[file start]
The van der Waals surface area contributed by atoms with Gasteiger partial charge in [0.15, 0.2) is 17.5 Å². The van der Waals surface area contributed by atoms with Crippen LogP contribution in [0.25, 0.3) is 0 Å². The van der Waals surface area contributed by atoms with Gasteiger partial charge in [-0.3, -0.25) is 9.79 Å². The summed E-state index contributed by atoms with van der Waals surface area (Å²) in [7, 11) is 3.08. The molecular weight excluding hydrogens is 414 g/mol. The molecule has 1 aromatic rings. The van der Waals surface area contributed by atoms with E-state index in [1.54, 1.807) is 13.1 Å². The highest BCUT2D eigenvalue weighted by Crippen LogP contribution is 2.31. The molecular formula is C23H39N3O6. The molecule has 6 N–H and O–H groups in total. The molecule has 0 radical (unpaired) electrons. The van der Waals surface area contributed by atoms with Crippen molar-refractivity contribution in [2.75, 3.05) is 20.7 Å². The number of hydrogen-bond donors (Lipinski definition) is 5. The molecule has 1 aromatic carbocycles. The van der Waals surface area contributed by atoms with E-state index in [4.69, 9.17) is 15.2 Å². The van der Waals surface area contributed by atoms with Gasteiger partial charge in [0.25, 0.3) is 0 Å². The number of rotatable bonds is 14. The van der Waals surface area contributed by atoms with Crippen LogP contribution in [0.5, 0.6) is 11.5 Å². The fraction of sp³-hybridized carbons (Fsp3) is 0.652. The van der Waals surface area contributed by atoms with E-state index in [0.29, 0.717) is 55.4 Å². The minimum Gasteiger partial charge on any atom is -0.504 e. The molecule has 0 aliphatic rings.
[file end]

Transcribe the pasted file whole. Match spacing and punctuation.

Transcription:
The van der Waals surface area contributed by atoms with Gasteiger partial charge in [0.15, 0.2) is 17.5 Å². The van der Waals surface area contributed by atoms with Crippen LogP contribution in [0.25, 0.3) is 0 Å². The van der Waals surface area contributed by atoms with Gasteiger partial charge in [-0.3, -0.25) is 9.79 Å². The summed E-state index contributed by atoms with van der Waals surface area (Å²) in [7, 11) is 3.08. The molecular weight excluding hydrogens is 414 g/mol. The molecule has 1 aromatic rings. The van der Waals surface area contributed by atoms with E-state index in [1.54, 1.807) is 13.1 Å². The highest BCUT2D eigenvalue weighted by Crippen LogP contribution is 2.31. The molecular formula is C23H39N3O6. The molecule has 6 N–H and O–H groups in total. The molecule has 0 radical (unpaired) electrons. The van der Waals surface area contributed by atoms with Crippen molar-refractivity contribution in [2.75, 3.05) is 20.7 Å². The number of hydrogen-bond donors (Lipinski definition) is 5. The molecule has 1 aromatic carbocycles. The van der Waals surface area contributed by atoms with E-state index in [4.69, 9.17) is 15.2 Å². The van der Waals surface area contributed by atoms with Gasteiger partial charge in [0.25, 0.3) is 0 Å². The number of rotatable bonds is 14. The van der Waals surface area contributed by atoms with Crippen LogP contribution in [0.5, 0.6) is 11.5 Å². The fraction of sp³-hybridized carbons (Fsp3) is 0.652. The van der Waals surface area contributed by atoms with E-state index in [0.29, 0.717) is 55.4 Å². The minimum Gasteiger partial charge on any atom is -0.504 e. The molecule has 0 aliphatic rings.